Safety board and CP Rail blocked criminal probe into deadly mountain crash, lawsuit alleges
The families of two Calgary railroaders killed in a runaway train crash near Field, B.C., in 2019 are accusing Canada’s top safety watchdog of conspiring with CP Rail to block a criminal investigation into the deadly derailment.
The families of two Calgary railroaders killed in a runaway train crash near Field, B.C., in 2019 are accusing Canada’s top safety watchdog of conspiring with Canadian Pacific Railway to block a criminal investigation into the deadly derailment.
A lawsuit, filed in Vancouver last week, alleges the Transportation Safety Board (TSB) caved to threats by CP Rail and muzzled its lead investigator in an “elaborate and aggressive” strategy to keep the RCMP from probing the company’s role in the crash.
“As a mother, it makes me feel, well, furious, honestly,” said Pam Fraser, whose son, Dylan Paradis, was killed in the crash.
“But I step aside from that and I look at it as just a Canadian citizen; our best interests are not taken into account here…. What’s been going on in the background is dirty and dark, and our safety is not taken into account.”
Train’s brakes failed
The victims’ families accuse TSB officials of “misfeasance in public office” for failing to call police to report evidence of a potential crime — claiming it has left them further traumatized and grieving, questioning the safety agency’s role and independence.
Engineer Andrew Dockrell, 56, Paradis, 33, the conductor, and trainee Daniel Waldenberger-Bulmer, 26, were killed when their train’s air brakes failed in windchill temperatures of –30 C on Feb. 4, 2019. It caused their loaded CP grain train to run away down a mountain, derailing 99 cars and landing the locomotive in the Kicking Horse River.
The lawsuit, which also names CP Rail and former federal transport minister Marc Garneau, was filed on Nov. 10 by the Dockrell and Paradis families.
Earlier this year, the families also filed a lawsuit against CP alleging the company has a history of cutting corners to save money at the expense of workers’ safety, as well as a pattern of abusing its own corporate police service to shield the company from criminal negligence investigations.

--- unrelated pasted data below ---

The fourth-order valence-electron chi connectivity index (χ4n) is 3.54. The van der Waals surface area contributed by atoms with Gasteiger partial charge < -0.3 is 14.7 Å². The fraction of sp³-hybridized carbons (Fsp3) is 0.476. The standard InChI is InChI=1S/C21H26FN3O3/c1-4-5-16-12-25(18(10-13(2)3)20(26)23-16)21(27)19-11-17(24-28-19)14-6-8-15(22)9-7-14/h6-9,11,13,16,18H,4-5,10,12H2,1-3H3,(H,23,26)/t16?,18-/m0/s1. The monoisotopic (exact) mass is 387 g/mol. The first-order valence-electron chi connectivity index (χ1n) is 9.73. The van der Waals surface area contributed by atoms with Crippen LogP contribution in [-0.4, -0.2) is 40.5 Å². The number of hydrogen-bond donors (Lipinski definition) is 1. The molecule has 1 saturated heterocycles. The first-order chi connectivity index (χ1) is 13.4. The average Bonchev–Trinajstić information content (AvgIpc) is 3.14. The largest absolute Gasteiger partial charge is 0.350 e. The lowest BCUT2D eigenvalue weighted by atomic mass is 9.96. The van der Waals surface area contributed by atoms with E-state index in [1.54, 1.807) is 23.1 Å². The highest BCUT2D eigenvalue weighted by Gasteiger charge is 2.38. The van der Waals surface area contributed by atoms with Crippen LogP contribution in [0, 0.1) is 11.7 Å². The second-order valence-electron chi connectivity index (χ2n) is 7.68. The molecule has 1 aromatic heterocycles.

Now, they are taking aim at the TSB, which — according to internal emails obtained by CBC News through an access to information request — pulled its lead investigator from the case amid threats by CP, after the investigator went public calling for outside police to look into potential criminal negligence by the company.
The allegations have not been proven in court, and no statements of defence have been filed in court.
The TSB said in a written statement that it is currently drafting its final report into the derailment and will not comment on the lawsuit while it’s before the courts.
In its statement, CP characterized the suit as “misleading” and said the railway “continues to co-operate fully with all investigations and inquiries.”
CP’s own police force investigated
In February 2019, the only policing agency to investigate the crash was the CP Police Service (CPPS), which is paid for and owned by the railway. While the RCMP was on the scene assisting, CPPS was in charge of the criminal investigation.
But the CPPS probe was shut down one month after the crash, and according to CPPS Chief Al Sauve, it only examined the actions of the three dead crew members.
Former CPPS officer Mark Tataryn, who worked under Sauve and investigated the derailment, told CBC News his superiors blocked him from looking into the maintenance history of the train, orders by managers ahead of the crash and whether safety policies had been followed on the night of the derailment.
Tataryn said he believed a “coverup” had been orchestrated by CP.
‘Muzzle and sanction’
Don Crawford, the lead investigator for the TSB — which has no power to lay charges or make any findings of blame — also went public with his concerns after his own employer refused to address them.
In late 2019, Crawford had gone to his bosses and recommended the case be referred to the RCMP to investigate. But a month later, when TSB’s senior leaders refused his request, Crawford went public, telling CBC News there was “enough to suspect there’s negligence here” and that police should step in.
The night the story was published, internal documents showed an immediate flurry of back-and-forth emails between CP and the TSB reacting to comments made by Crawford. The emails reveal CP threatened a lawsuit against the TSB and demanded Crawford’s removal.
The families’ lawsuit claims that the TSB then took actions to “muzzle and sanction” Crawford, removing him from the file.
TSB final report imminent
Although it said it acted independently of the threats, the TSB removed Crawford from the case, issued a statement distancing itself from its own investigator and privately apologizing to the railway.
It wasn’t until December 2020 — nearly two years after the fatal derailment — that the RCMP’s major crimes division opened a criminal investigation after Pam Fraser, Paradis’s mother, filed a formal complaint.
The lawsuit also characterizes Crawford as a whistleblower who went public only after his bosses refused to go to police.
The case raises questions about what, if any, protections are offered to TSB employees who speak out about suspected criminality in fatal crashes.
The TSB’s final report into the fatal derailment could be made public any day.